SEC Settles Charges in $1B Indian Accounting Fraud
April 5, 2011 (Associated Press) WASHINGTON - Federal securities regulators settled charges against Satyam Computer Services and sanctioned its accountants, adding to the damage from a massive accounting fraud that prompted a takeover of the company by the Indian government and criminal charges against its former executives.
The Securities and Exchange Commission said Tuesday that Satyam will pay a $10 million penalty, improve employee training and hire outside consultants to settle allegations that it fraudulently overstated its revenue, income and cash balances by more than $1 billion over five years.
In a related action, the company's accountants agreed to a $6 million penalty for conducting deficient audits that allowed the fraud to go undetected for years, the SEC said. The accountants are affiliates of PricewaterhouseCoopers, and are based in India.
The accounting failures "were not limited to Satyam, but rather indicative of a much larger quality control failure throughout PW India," the SEC said. PW India staff routinely failed to confirm clients' claims about their cash accounts, it said.
Satyam, a massive outsourcing company based in Hyderabad, India, created more than 6,000 phony invoices to justify bogus ledgers that doubled the company's actual assets from 2005 to 2009, the SEC said. The cooked books misled holders of Satyam's American Depository Shares, which traded on the NYSE, the SEC said.
U.S. regulators police all investments traded on U.S. exchanges. Satyam's common shares trade primarily on Indian exchanges.
Satyam neither admitted nor denied the alleged wrongdoing in settling the charges, the SEC said. The auditors consented to the SEC's broad censure, which bars them from taking on new clients and subjects them to greater scrutiny.
Seven former Satyam executives and two partners from its audit firms face criminal charges in an ongoing trial in India.
The PWC affiliates involved in the settlement are: Lovelock & Lewes, Price Waterhouse Bangalore, Price Waterhouse & Co. Bangalore, Price Waterhouse Calcutta and Price Waterhouse & Co. Calcutta.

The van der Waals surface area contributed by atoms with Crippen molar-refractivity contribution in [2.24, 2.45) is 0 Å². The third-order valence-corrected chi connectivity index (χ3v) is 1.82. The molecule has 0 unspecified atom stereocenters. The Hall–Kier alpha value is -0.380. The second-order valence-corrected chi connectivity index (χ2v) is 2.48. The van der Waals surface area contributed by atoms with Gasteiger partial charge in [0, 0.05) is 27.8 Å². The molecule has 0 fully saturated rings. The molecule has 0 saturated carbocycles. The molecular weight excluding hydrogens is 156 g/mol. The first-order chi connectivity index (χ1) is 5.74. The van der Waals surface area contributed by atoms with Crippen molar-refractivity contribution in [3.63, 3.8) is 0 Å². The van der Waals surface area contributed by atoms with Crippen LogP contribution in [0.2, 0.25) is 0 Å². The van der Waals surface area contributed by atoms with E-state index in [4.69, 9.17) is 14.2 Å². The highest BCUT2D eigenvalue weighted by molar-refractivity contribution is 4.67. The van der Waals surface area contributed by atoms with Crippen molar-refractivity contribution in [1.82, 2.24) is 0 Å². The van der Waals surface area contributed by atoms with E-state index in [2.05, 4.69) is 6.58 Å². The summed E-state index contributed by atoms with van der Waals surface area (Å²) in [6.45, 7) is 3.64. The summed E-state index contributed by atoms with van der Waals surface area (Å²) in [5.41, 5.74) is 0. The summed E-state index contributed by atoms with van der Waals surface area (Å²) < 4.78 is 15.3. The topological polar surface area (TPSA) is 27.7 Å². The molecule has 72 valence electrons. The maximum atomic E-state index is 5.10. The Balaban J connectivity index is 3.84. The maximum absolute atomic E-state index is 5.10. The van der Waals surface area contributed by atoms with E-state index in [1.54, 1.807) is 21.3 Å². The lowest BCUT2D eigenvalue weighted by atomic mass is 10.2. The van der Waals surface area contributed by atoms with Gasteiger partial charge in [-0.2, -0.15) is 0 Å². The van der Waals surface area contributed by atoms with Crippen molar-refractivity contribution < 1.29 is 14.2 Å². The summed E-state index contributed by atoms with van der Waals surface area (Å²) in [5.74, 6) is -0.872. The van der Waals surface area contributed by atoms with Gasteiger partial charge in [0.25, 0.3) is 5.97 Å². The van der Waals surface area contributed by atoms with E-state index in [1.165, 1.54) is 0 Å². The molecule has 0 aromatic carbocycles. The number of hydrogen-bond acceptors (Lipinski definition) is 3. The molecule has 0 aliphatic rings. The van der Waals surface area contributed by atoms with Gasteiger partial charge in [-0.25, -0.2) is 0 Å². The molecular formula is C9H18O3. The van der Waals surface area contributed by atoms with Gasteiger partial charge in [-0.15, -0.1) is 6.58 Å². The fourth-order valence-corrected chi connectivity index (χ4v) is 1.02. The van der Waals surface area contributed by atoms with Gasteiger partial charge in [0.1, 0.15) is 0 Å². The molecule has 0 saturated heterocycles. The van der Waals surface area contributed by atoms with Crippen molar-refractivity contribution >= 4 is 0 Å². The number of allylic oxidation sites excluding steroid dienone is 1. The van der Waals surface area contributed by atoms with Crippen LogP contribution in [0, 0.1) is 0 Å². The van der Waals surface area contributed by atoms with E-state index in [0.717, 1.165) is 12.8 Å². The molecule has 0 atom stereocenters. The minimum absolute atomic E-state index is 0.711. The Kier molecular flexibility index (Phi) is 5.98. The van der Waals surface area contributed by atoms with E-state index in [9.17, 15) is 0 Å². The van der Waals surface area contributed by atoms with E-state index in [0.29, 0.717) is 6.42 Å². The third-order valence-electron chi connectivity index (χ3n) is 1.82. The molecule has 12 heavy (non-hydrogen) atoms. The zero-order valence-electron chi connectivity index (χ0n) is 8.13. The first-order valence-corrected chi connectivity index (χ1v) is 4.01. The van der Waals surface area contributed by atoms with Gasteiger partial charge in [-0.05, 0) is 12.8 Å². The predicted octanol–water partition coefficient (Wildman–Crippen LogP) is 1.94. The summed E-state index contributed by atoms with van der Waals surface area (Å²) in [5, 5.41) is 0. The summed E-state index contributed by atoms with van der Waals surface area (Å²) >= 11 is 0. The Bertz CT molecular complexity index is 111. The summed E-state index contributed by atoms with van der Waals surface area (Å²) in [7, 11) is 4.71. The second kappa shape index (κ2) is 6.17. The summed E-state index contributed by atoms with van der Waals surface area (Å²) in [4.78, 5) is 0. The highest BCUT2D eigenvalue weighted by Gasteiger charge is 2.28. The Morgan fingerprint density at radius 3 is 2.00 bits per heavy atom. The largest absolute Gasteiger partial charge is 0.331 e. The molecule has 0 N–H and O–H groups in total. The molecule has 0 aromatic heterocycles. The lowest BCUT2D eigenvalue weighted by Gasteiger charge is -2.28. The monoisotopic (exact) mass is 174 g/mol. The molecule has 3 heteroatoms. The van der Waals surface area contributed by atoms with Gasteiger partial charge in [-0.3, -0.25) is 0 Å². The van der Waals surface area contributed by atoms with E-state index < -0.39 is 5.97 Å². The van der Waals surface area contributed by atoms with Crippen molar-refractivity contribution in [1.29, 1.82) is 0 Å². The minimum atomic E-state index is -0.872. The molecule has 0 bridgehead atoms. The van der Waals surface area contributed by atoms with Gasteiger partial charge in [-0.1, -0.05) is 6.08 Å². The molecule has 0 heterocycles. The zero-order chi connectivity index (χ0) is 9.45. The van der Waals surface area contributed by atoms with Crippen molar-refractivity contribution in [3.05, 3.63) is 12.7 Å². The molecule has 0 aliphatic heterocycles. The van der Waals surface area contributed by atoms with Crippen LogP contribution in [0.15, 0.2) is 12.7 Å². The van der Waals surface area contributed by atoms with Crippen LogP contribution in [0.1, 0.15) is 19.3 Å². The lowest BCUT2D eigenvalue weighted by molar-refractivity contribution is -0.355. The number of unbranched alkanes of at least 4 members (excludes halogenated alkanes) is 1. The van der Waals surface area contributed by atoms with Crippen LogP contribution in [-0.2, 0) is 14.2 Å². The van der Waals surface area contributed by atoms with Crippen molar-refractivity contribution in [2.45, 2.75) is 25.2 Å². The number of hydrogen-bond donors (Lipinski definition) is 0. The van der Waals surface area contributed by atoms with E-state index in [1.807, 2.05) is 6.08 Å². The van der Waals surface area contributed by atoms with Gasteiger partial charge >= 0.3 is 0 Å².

In addition to the penalty, the auditors agreed not to accept U.S.-based clients for six months, the SEC said. It said they will improve employee training, add internal controls and appoint a new independent monitor.
The penalty against the auditors is the largest ever for a foreign-based accountant in an SEC enforcement action, the SEC said.
The fraud at Satyam came to light in January 2009, when chairman and co-founder Ramalinga Raju admitted to lying about the company's financial results since 2005.
Continuing the fraud over time "was like riding a tiger, not knowing how to get off without being eaten," Raju said in a letter to directors.
Raju is among the former executives facing criminal charges.
The Indian government overhauled Satyam, removing its top managers and replacing its board of directors. Satyam's new controlling shareholder was selected through a government-run bidding process.
The moves "transformed Satyam into a new company," giving shareholders a chance to recoup their losses, SEC enforcement director Robert Khuzami said in a statement. He said the response shows how regulators can coordinate their responses to cross-border misconduct.
Satyam's new executives and directors cooperated with the SEC inquiry, the SEC said. It said the investigations of Satyam and its auditors are ongoing.
The PW India affiliates also settled similar allegations by the Public Company Accounting Oversight Board, the SEC said.